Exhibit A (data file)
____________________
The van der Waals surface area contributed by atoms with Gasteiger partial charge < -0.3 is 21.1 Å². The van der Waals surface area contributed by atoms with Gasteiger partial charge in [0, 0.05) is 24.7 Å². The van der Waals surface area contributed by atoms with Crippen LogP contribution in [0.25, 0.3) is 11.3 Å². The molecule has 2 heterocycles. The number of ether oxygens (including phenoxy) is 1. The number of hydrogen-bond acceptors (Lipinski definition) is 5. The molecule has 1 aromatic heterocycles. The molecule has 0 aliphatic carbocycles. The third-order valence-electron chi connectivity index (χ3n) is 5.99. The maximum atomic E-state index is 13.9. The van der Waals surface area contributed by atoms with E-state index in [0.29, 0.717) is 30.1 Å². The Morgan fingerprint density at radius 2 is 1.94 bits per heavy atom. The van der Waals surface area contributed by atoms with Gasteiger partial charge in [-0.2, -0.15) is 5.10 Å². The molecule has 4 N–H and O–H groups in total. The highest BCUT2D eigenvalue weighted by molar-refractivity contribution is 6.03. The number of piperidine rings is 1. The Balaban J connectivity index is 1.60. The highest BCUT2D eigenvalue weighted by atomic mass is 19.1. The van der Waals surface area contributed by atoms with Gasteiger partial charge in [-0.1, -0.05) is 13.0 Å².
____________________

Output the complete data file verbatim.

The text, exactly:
The van der Waals surface area contributed by atoms with Gasteiger partial charge < -0.3 is 21.1 Å². The van der Waals surface area contributed by atoms with Gasteiger partial charge in [0, 0.05) is 24.7 Å². The van der Waals surface area contributed by atoms with Crippen LogP contribution in [0.25, 0.3) is 11.3 Å². The molecule has 2 heterocycles. The number of ether oxygens (including phenoxy) is 1. The number of hydrogen-bond acceptors (Lipinski definition) is 5. The molecule has 1 aromatic heterocycles. The molecule has 0 aliphatic carbocycles. The third-order valence-electron chi connectivity index (χ3n) is 5.99. The maximum atomic E-state index is 13.9. The van der Waals surface area contributed by atoms with E-state index in [0.29, 0.717) is 30.1 Å². The Morgan fingerprint density at radius 2 is 1.94 bits per heavy atom. The van der Waals surface area contributed by atoms with Gasteiger partial charge in [-0.2, -0.15) is 5.10 Å². The molecule has 4 N–H and O–H groups in total. The highest BCUT2D eigenvalue weighted by molar-refractivity contribution is 6.03. The number of piperidine rings is 1. The Balaban J connectivity index is 1.60. The highest BCUT2D eigenvalue weighted by atomic mass is 19.1. The van der Waals surface area contributed by atoms with Gasteiger partial charge in [-0.1, -0.05) is 13.0 Å².